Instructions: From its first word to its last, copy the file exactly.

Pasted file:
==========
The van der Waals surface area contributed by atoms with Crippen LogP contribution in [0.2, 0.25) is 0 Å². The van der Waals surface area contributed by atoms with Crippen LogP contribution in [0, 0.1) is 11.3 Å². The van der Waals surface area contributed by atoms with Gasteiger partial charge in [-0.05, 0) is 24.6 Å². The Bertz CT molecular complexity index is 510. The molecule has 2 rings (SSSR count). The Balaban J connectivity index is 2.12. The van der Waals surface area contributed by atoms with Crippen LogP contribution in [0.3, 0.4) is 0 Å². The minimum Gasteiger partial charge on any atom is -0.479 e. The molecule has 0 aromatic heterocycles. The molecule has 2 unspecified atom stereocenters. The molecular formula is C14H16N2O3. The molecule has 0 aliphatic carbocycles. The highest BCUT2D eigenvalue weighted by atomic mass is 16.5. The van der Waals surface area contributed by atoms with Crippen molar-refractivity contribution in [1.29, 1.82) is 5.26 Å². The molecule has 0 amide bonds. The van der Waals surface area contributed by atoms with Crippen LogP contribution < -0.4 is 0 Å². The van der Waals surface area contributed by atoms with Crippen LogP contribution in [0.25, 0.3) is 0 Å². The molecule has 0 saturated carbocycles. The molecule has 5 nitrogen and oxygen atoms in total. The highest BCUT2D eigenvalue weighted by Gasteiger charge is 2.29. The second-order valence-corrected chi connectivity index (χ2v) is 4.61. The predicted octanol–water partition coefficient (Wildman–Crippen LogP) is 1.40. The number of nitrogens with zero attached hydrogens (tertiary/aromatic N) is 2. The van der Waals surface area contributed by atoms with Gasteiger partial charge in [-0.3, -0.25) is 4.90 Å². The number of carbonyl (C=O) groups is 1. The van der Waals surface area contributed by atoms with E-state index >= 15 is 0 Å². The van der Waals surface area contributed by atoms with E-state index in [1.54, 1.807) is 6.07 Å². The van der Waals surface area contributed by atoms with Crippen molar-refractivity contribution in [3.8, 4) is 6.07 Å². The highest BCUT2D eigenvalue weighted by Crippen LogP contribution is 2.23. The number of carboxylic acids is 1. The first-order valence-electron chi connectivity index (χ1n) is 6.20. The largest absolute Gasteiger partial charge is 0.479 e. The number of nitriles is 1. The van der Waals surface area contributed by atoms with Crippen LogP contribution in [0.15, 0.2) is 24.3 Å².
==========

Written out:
The van der Waals surface area contributed by atoms with Crippen LogP contribution in [0.2, 0.25) is 0 Å². The van der Waals surface area contributed by atoms with Crippen LogP contribution in [0, 0.1) is 11.3 Å². The van der Waals surface area contributed by atoms with Gasteiger partial charge in [-0.05, 0) is 24.6 Å². The Bertz CT molecular complexity index is 510. The molecule has 2 rings (SSSR count). The Balaban J connectivity index is 2.12. The van der Waals surface area contributed by atoms with Crippen LogP contribution in [0.3, 0.4) is 0 Å². The minimum Gasteiger partial charge on any atom is -0.479 e. The molecule has 0 aromatic heterocycles. The molecule has 2 unspecified atom stereocenters. The molecular formula is C14H16N2O3. The molecule has 0 aliphatic carbocycles. The highest BCUT2D eigenvalue weighted by atomic mass is 16.5. The van der Waals surface area contributed by atoms with Crippen molar-refractivity contribution in [1.29, 1.82) is 5.26 Å². The molecule has 0 amide bonds. The van der Waals surface area contributed by atoms with Crippen LogP contribution < -0.4 is 0 Å². The van der Waals surface area contributed by atoms with Crippen LogP contribution in [0.25, 0.3) is 0 Å². The molecule has 0 saturated carbocycles. The molecule has 5 nitrogen and oxygen atoms in total. The highest BCUT2D eigenvalue weighted by Gasteiger charge is 2.29. The second-order valence-corrected chi connectivity index (χ2v) is 4.61. The predicted octanol–water partition coefficient (Wildman–Crippen LogP) is 1.40. The number of nitrogens with zero attached hydrogens (tertiary/aromatic N) is 2. The van der Waals surface area contributed by atoms with Gasteiger partial charge in [-0.3, -0.25) is 4.90 Å². The number of carbonyl (C=O) groups is 1. The van der Waals surface area contributed by atoms with E-state index >= 15 is 0 Å². The van der Waals surface area contributed by atoms with E-state index in [1.54, 1.807) is 6.07 Å². The van der Waals surface area contributed by atoms with Crippen molar-refractivity contribution in [3.8, 4) is 6.07 Å². The highest BCUT2D eigenvalue weighted by Crippen LogP contribution is 2.23. The number of carboxylic acids is 1. The first-order valence-electron chi connectivity index (χ1n) is 6.20. The largest absolute Gasteiger partial charge is 0.479 e. The number of nitriles is 1. The van der Waals surface area contributed by atoms with Crippen LogP contribution in [0.15, 0.2) is 24.3 Å².